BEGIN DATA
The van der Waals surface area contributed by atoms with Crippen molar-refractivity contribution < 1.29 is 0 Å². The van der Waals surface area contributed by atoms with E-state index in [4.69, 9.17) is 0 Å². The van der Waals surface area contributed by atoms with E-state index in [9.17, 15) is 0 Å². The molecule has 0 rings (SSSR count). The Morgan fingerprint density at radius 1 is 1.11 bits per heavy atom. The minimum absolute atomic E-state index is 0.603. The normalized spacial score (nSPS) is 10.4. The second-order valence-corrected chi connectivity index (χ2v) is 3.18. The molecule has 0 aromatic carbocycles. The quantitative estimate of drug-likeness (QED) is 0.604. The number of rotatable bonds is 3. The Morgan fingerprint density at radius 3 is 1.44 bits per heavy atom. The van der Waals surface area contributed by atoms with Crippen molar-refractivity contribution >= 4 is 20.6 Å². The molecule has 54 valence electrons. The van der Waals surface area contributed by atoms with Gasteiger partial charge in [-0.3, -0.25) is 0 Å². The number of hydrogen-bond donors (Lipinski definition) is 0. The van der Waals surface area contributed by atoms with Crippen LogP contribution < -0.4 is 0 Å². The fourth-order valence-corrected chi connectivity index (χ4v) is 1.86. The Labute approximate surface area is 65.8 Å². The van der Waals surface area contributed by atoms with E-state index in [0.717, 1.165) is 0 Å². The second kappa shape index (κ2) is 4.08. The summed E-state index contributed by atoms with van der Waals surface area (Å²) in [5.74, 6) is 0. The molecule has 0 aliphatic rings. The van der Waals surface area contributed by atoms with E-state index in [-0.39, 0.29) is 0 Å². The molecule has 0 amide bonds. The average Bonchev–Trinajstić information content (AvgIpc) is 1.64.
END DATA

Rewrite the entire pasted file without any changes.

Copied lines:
The van der Waals surface area contributed by atoms with Crippen molar-refractivity contribution < 1.29 is 0 Å². The van der Waals surface area contributed by atoms with E-state index in [4.69, 9.17) is 0 Å². The van der Waals surface area contributed by atoms with E-state index in [9.17, 15) is 0 Å². The molecule has 0 rings (SSSR count). The Morgan fingerprint density at radius 1 is 1.11 bits per heavy atom. The minimum absolute atomic E-state index is 0.603. The normalized spacial score (nSPS) is 10.4. The second-order valence-corrected chi connectivity index (χ2v) is 3.18. The molecule has 0 aromatic carbocycles. The quantitative estimate of drug-likeness (QED) is 0.604. The number of rotatable bonds is 3. The Morgan fingerprint density at radius 3 is 1.44 bits per heavy atom. The van der Waals surface area contributed by atoms with Crippen molar-refractivity contribution >= 4 is 20.6 Å². The molecule has 54 valence electrons. The van der Waals surface area contributed by atoms with Gasteiger partial charge in [-0.3, -0.25) is 0 Å². The number of hydrogen-bond donors (Lipinski definition) is 0. The van der Waals surface area contributed by atoms with Crippen LogP contribution < -0.4 is 0 Å². The fourth-order valence-corrected chi connectivity index (χ4v) is 1.86. The Labute approximate surface area is 65.8 Å². The van der Waals surface area contributed by atoms with E-state index in [0.717, 1.165) is 0 Å². The second kappa shape index (κ2) is 4.08. The summed E-state index contributed by atoms with van der Waals surface area (Å²) in [5.74, 6) is 0. The molecule has 0 aliphatic rings. The van der Waals surface area contributed by atoms with E-state index in [-0.39, 0.29) is 0 Å². The molecule has 0 amide bonds. The average Bonchev–Trinajstić information content (AvgIpc) is 1.64.